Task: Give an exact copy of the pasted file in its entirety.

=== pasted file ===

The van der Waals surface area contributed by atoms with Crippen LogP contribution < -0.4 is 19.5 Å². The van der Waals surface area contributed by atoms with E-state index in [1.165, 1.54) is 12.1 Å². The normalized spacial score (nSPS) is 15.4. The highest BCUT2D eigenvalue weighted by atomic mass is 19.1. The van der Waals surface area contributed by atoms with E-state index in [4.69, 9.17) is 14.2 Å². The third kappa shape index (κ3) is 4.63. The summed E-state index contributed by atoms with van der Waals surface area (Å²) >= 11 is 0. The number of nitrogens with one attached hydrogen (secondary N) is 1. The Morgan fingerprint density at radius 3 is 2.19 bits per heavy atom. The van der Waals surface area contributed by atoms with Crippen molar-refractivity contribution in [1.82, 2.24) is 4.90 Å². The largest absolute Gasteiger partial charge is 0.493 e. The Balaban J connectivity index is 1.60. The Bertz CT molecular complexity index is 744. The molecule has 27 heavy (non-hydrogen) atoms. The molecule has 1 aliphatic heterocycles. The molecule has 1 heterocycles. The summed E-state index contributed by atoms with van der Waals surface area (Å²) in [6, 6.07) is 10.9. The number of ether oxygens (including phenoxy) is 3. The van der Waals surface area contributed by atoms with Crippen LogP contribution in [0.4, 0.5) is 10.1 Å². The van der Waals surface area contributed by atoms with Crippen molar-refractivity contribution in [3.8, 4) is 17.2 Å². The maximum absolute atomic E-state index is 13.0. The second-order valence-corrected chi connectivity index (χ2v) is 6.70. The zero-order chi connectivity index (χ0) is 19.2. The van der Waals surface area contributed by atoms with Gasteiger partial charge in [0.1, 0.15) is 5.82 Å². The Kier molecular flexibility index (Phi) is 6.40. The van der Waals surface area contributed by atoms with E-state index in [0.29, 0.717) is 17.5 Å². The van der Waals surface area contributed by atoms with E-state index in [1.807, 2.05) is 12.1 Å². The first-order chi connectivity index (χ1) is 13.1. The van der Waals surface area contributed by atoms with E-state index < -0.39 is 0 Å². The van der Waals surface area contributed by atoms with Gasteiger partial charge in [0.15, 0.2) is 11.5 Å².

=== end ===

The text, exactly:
The van der Waals surface area contributed by atoms with Crippen LogP contribution < -0.4 is 19.5 Å². The van der Waals surface area contributed by atoms with E-state index in [1.165, 1.54) is 12.1 Å². The normalized spacial score (nSPS) is 15.4. The highest BCUT2D eigenvalue weighted by atomic mass is 19.1. The van der Waals surface area contributed by atoms with E-state index in [4.69, 9.17) is 14.2 Å². The third kappa shape index (κ3) is 4.63. The summed E-state index contributed by atoms with van der Waals surface area (Å²) >= 11 is 0. The number of nitrogens with one attached hydrogen (secondary N) is 1. The Morgan fingerprint density at radius 3 is 2.19 bits per heavy atom. The van der Waals surface area contributed by atoms with Crippen molar-refractivity contribution in [1.82, 2.24) is 4.90 Å². The largest absolute Gasteiger partial charge is 0.493 e. The Balaban J connectivity index is 1.60. The Bertz CT molecular complexity index is 744. The molecule has 27 heavy (non-hydrogen) atoms. The molecule has 1 aliphatic heterocycles. The molecule has 1 heterocycles. The summed E-state index contributed by atoms with van der Waals surface area (Å²) in [6, 6.07) is 10.9. The number of ether oxygens (including phenoxy) is 3. The van der Waals surface area contributed by atoms with Crippen LogP contribution in [0.4, 0.5) is 10.1 Å². The van der Waals surface area contributed by atoms with Crippen molar-refractivity contribution in [3.8, 4) is 17.2 Å². The maximum absolute atomic E-state index is 13.0. The second-order valence-corrected chi connectivity index (χ2v) is 6.70. The zero-order chi connectivity index (χ0) is 19.2. The van der Waals surface area contributed by atoms with Gasteiger partial charge in [0.1, 0.15) is 5.82 Å². The Kier molecular flexibility index (Phi) is 6.40. The van der Waals surface area contributed by atoms with E-state index in [0.29, 0.717) is 17.5 Å². The van der Waals surface area contributed by atoms with E-state index in [1.807, 2.05) is 12.1 Å². The first-order chi connectivity index (χ1) is 13.1. The van der Waals surface area contributed by atoms with E-state index < -0.39 is 0 Å². The van der Waals surface area contributed by atoms with Gasteiger partial charge in [0.15, 0.2) is 11.5 Å².